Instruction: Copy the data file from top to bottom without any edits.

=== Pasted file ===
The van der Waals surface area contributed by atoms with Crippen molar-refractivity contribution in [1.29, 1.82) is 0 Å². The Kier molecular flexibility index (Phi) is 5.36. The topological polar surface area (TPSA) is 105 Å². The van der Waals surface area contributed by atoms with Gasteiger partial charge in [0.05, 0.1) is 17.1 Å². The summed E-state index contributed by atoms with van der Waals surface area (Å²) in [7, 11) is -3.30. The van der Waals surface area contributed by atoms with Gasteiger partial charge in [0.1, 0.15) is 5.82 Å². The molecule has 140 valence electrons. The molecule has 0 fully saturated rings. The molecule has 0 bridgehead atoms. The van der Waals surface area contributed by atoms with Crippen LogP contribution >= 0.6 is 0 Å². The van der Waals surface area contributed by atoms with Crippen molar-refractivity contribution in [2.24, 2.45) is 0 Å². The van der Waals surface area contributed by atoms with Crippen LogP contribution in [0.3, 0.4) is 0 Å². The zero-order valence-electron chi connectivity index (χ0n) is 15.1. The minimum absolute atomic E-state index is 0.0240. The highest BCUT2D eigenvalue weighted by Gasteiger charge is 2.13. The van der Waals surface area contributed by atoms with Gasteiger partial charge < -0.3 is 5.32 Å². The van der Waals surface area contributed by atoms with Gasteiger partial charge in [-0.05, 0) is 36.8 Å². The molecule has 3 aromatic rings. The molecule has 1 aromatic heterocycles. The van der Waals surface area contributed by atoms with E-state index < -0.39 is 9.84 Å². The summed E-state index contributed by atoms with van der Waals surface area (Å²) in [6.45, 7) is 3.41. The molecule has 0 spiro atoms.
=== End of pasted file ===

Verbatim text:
The van der Waals surface area contributed by atoms with Crippen molar-refractivity contribution in [1.29, 1.82) is 0 Å². The Kier molecular flexibility index (Phi) is 5.36. The topological polar surface area (TPSA) is 105 Å². The van der Waals surface area contributed by atoms with Gasteiger partial charge in [0.05, 0.1) is 17.1 Å². The summed E-state index contributed by atoms with van der Waals surface area (Å²) in [7, 11) is -3.30. The van der Waals surface area contributed by atoms with Gasteiger partial charge in [0.1, 0.15) is 5.82 Å². The molecule has 140 valence electrons. The molecule has 0 fully saturated rings. The molecule has 0 bridgehead atoms. The van der Waals surface area contributed by atoms with Crippen LogP contribution >= 0.6 is 0 Å². The van der Waals surface area contributed by atoms with Crippen molar-refractivity contribution in [2.24, 2.45) is 0 Å². The van der Waals surface area contributed by atoms with Crippen LogP contribution in [0.3, 0.4) is 0 Å². The zero-order valence-electron chi connectivity index (χ0n) is 15.1. The minimum absolute atomic E-state index is 0.0240. The highest BCUT2D eigenvalue weighted by Gasteiger charge is 2.13. The van der Waals surface area contributed by atoms with Gasteiger partial charge < -0.3 is 5.32 Å². The van der Waals surface area contributed by atoms with Gasteiger partial charge in [-0.05, 0) is 36.8 Å². The molecule has 3 aromatic rings. The molecule has 1 aromatic heterocycles. The van der Waals surface area contributed by atoms with E-state index < -0.39 is 9.84 Å². The summed E-state index contributed by atoms with van der Waals surface area (Å²) in [6.45, 7) is 3.41. The molecule has 0 spiro atoms.